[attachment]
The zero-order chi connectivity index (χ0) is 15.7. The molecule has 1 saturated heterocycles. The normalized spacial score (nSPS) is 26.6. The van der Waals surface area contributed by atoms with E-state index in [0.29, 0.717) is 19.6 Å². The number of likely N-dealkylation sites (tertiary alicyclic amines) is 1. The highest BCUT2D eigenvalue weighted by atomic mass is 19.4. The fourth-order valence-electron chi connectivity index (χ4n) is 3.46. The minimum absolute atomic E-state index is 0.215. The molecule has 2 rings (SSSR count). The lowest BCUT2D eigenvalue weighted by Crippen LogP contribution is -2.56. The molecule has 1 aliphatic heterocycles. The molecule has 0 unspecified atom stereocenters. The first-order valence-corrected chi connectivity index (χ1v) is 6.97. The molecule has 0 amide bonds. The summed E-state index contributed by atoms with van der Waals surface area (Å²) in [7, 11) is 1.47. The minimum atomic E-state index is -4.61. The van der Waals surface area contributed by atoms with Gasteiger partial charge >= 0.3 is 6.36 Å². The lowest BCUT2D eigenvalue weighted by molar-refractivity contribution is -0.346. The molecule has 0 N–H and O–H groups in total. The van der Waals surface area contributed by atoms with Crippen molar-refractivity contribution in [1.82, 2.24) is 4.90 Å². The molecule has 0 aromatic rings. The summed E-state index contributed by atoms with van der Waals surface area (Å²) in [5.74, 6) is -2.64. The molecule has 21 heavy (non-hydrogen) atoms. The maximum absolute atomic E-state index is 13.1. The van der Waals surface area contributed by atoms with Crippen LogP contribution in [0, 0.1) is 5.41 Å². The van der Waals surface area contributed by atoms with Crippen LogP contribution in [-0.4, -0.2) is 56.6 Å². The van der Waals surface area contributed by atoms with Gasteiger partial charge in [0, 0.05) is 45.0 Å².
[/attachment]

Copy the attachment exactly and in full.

The zero-order chi connectivity index (χ0) is 15.7. The molecule has 1 saturated heterocycles. The normalized spacial score (nSPS) is 26.6. The van der Waals surface area contributed by atoms with E-state index in [0.29, 0.717) is 19.6 Å². The number of likely N-dealkylation sites (tertiary alicyclic amines) is 1. The highest BCUT2D eigenvalue weighted by atomic mass is 19.4. The fourth-order valence-electron chi connectivity index (χ4n) is 3.46. The minimum absolute atomic E-state index is 0.215. The molecule has 2 rings (SSSR count). The lowest BCUT2D eigenvalue weighted by Crippen LogP contribution is -2.56. The molecule has 1 aliphatic heterocycles. The molecule has 0 unspecified atom stereocenters. The first-order valence-corrected chi connectivity index (χ1v) is 6.97. The molecule has 0 amide bonds. The summed E-state index contributed by atoms with van der Waals surface area (Å²) in [7, 11) is 1.47. The minimum atomic E-state index is -4.61. The van der Waals surface area contributed by atoms with Gasteiger partial charge >= 0.3 is 6.36 Å². The lowest BCUT2D eigenvalue weighted by molar-refractivity contribution is -0.346. The molecule has 0 N–H and O–H groups in total. The van der Waals surface area contributed by atoms with Crippen molar-refractivity contribution in [1.82, 2.24) is 4.90 Å². The molecule has 0 aromatic rings. The summed E-state index contributed by atoms with van der Waals surface area (Å²) in [5.74, 6) is -2.64. The molecule has 21 heavy (non-hydrogen) atoms. The maximum absolute atomic E-state index is 13.1. The van der Waals surface area contributed by atoms with Crippen LogP contribution in [0, 0.1) is 5.41 Å². The van der Waals surface area contributed by atoms with Crippen LogP contribution in [-0.4, -0.2) is 56.6 Å². The van der Waals surface area contributed by atoms with Gasteiger partial charge in [0, 0.05) is 45.0 Å².